Onshore Wind

18th June 2019

I am pleased that clean growth has been placed at the heart of the new Industrial Strategy which aims to cut emissions while keeping costs down for consumers, create high value jobs and to grow the economy.
 
The development of renewable energy is already a tremendous UK success story and, thanks to significant investment and support, renewable capacity has quadrupled since 2010. Last year, a third of our electricity generation came from renewable sources and the Government has sent clear signals to investors and businesses that our country is transitioning to a low-carbon economy.
 
As I understand, however, the Government has said that it does not believe that more large-scale onshore wind power is right for England at this time. While onshore wind farms play an important role in supporting our renewable needs, it is important to appreciate that they can often fail to win public support. That is why I believe it is right that more power has been given to local communities on where wind farms can be built, with the final say resting locally.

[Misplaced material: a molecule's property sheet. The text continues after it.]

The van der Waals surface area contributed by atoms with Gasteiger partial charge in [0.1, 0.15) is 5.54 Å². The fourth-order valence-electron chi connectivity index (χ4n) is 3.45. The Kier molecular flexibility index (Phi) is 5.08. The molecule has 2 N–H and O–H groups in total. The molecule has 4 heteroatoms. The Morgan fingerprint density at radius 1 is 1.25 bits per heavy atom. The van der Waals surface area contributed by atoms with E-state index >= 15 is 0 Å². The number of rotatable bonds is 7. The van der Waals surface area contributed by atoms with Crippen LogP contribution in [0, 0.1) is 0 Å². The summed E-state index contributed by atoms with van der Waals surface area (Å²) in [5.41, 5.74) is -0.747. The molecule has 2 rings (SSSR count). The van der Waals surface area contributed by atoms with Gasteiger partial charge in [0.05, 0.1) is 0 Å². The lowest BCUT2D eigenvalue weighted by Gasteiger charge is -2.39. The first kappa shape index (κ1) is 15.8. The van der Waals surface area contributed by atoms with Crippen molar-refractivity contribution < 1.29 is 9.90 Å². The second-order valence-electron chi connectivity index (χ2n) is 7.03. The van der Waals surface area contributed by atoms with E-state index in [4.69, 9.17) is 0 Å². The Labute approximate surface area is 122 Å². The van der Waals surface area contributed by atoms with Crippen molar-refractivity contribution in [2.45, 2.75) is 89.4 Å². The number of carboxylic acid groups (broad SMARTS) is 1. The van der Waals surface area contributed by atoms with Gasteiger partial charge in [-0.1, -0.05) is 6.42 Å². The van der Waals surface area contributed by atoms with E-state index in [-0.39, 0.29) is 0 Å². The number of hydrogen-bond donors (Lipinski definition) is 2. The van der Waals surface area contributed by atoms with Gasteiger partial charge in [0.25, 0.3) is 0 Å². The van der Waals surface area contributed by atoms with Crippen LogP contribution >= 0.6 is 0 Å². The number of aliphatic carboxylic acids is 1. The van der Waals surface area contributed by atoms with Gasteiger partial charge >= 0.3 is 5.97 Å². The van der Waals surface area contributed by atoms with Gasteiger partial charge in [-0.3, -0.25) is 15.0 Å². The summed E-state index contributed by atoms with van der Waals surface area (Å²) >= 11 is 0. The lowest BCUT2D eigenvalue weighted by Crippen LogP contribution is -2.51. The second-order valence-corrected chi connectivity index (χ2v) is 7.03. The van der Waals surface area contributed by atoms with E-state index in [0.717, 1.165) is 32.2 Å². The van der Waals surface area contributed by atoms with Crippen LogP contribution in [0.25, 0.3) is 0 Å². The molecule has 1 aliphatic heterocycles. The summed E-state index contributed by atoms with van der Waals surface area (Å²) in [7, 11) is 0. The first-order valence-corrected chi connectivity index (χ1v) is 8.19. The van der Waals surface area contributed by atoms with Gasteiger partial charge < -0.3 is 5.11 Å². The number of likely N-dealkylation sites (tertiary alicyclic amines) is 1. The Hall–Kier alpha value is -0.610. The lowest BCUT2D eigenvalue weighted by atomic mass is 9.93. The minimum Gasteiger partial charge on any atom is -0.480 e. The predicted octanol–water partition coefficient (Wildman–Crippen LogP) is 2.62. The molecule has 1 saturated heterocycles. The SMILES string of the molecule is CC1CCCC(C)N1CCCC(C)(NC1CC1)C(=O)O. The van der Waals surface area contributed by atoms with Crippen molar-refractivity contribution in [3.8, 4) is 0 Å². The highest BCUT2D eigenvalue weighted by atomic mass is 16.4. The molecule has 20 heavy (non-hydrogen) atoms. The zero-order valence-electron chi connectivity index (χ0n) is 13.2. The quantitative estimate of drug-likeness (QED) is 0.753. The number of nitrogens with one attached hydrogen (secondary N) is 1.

That said, established technologies such as onshore and offshore wind are reducing in cost and if this continues it may have the capacity to play a significant role in the UK's generation mix going forward.
 
Ultimately, it is right that support should be focused on technologies where it is most needed, which is why the Government announced in the Clean Growth Strategy that it would make up to £557 million of annual funding available for less established technologies including onshore wind projects on remote islands that directly benefit local communities. I understand that the next funding auction is planned for spring 2019.

Ten Climate Actions To Celebrate

The Cotswolds

1. The UK passed the world’s first Climate Change Act over a decade ago with cross-party support. This gave us both a framework to set statutory carbon budgets and set up the independent Committee on Climate Change.

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